The Lord replied to Micah’s prayer. He promised that He would show Israel miracles again, as when He sent the plagues on Egypt just before the Exodus (cf. Exodus 3:20; Exodus 15:11). The Jews’ liberation from Gentile domination and return to their own land at the beginning of the Millennium will be another miraculous Exodus (cf. Hosea 9:3; Hosea 11:5; Hosea 11:11; Hosea 12:9).
The Gentile nations will observe this miracle and feel ashamed because they will realize that all their might is inferior to God’s power demonstrated in bringing Israel home (cf. Micah 7:7; Micah 3:7). They will not want to speak out against Yahweh or Israel because of reverence and awe or hear any more about what God is doing for His people, apparently because His power will be so overwhelming.
They will become as servile and humble as snakes. Licking the dust is a figure describing total defeat (cf. Genesis 3:14; Psalms 72:9 Isaiah 49:23; Isaiah 65:25). They will surrender to Yahweh, Israel’s God, and come before Him in fear and dread of what He will do to them (cf. Philippians 2:10).
The prophet praised Yahweh as a God who is unique in that He pardons the rebellious sins of the surviving remnant of His people. "Who is a God like You?" is another rhetorical question (cf. Exodus 15:11; Psalms 35:10; Psalms 71:19; Psalms 77:13; Psalms 89:6; Psalms 113:5), and it may be a play on Micah’s name, which means, "Who is like Yahweh?" No one is just like Him! Pardoning such grave sins is contrary to human behavior, but Yahweh would not retain His anger against the Israelites forever (cf. Psalms 103:9). He will pardon them (cf. Micah 1:5; Micah 3:8; Micah 6:7; Exodus 34:6-7) because He delights to be faithful to His love (Heb. hesed) for them (cf. Micah 7:20).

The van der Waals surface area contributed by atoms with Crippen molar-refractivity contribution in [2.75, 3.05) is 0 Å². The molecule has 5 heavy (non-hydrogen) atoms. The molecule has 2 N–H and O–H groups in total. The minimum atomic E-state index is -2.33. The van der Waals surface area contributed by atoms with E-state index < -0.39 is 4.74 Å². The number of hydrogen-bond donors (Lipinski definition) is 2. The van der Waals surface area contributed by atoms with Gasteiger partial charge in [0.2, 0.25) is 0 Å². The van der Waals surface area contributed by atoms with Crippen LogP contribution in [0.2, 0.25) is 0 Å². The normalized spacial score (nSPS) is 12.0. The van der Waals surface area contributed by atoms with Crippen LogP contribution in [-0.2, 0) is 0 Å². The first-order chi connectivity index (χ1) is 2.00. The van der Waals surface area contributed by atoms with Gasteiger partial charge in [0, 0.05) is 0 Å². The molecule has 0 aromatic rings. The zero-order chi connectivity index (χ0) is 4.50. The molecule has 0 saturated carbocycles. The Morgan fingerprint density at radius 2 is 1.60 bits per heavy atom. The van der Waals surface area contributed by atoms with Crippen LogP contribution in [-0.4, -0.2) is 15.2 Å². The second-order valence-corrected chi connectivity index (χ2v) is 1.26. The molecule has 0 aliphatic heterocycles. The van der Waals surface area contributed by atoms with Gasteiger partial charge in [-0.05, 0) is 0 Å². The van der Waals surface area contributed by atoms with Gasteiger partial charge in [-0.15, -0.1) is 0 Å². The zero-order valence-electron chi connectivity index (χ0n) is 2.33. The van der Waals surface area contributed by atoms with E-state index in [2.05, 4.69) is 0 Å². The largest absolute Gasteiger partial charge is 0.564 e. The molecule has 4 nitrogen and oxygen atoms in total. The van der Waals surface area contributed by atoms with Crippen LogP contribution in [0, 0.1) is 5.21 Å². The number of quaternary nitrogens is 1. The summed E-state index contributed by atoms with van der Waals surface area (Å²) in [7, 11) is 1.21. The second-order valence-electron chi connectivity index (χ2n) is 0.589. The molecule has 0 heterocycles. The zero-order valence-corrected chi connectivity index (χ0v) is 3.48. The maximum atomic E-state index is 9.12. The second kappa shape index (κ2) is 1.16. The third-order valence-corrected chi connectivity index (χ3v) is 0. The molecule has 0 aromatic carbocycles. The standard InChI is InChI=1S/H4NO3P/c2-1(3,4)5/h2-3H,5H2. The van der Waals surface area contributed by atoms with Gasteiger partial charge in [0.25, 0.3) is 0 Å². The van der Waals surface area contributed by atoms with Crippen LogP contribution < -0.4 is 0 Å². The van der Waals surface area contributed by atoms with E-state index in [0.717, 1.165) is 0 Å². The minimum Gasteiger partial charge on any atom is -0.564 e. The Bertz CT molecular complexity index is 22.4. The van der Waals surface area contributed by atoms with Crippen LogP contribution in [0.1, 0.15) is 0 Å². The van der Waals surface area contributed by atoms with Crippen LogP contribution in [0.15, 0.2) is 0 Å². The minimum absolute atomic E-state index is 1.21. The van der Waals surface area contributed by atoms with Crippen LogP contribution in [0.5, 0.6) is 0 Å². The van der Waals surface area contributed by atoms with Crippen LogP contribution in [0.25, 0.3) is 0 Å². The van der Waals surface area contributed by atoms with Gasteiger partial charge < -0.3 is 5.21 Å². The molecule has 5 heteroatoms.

3. Praise for forgiveness 7:18-20
Micah had prayed, he received the Lord’s answer, and this answer moved him to worship (cf. Exodus 34:6-7). Modern orthodox Jews read Micah 7:18-20 in their synagogues on the day of Atonement following the reading of Jonah.
"Few passages in Scripture contain so much ’distilled theology’ as Micah 7:18-20." [Note: Wiersbe, p. 402.]
Yahweh would again have compassion (tender, heartfelt concern, Heb. rehem) on the Israelites, as He had done so often in their history (cf. Psalms 102:13; Psalms 103:4; Psalms 103:13; Psalms 116:5; Psalms 119:156; Hosea 14:4; Zechariah 10:6). He would subdue their iniquities as though they were insects that He stepped on and obliterated. He would do away with their sins as surely as someone gets rid of something permanently by throwing it into the sea (cf. Psalms 103:12). The use of three words for sin in Micah 7:18-19 (iniquity, rebellious acts, and sins) gives added assurance of forgiveness. God will forgive all types of Israel’s sins.
The basis of Micah’s confidence was that God would be faithful to His promises to Jacob and loyal to His commitment (Heb. hesed) to bless Abraham (cf. Genesis 12:2-3; Genesis 13:15; Genesis 15:18-21; Genesis 17:7-8; Genesis 17:13; Genesis 17:19; Genesis 17:21; Genesis 28:13-14; Genesis 35:10-12; Genesis 48:4; et al.). These were ancient promises that God had sealed with His oath, vowing to fulfill them (e.g., Genesis 22:16-18; cf. Romans 4:13; 2 Corinthians 6:16; Hebrews 4:1-10; Hebrews 8:10; 1 Peter 2:9; Revelation 1:6; Revelation 5:10; Revelation 21:3; Revelation 21:7).
"Like a day that begins with a dark, foreboding sky but ends in golden sunlight, this chapter begins in an atmosphere of gloom and ends in one of the greatest statements of hope in all the OT." [Note: McComiskey, p. 440.]
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Constable, Thomas. DD. "Commentary on Micah 7". "Expository Notes of Dr. Thomas Constable". https://www.studylight.org/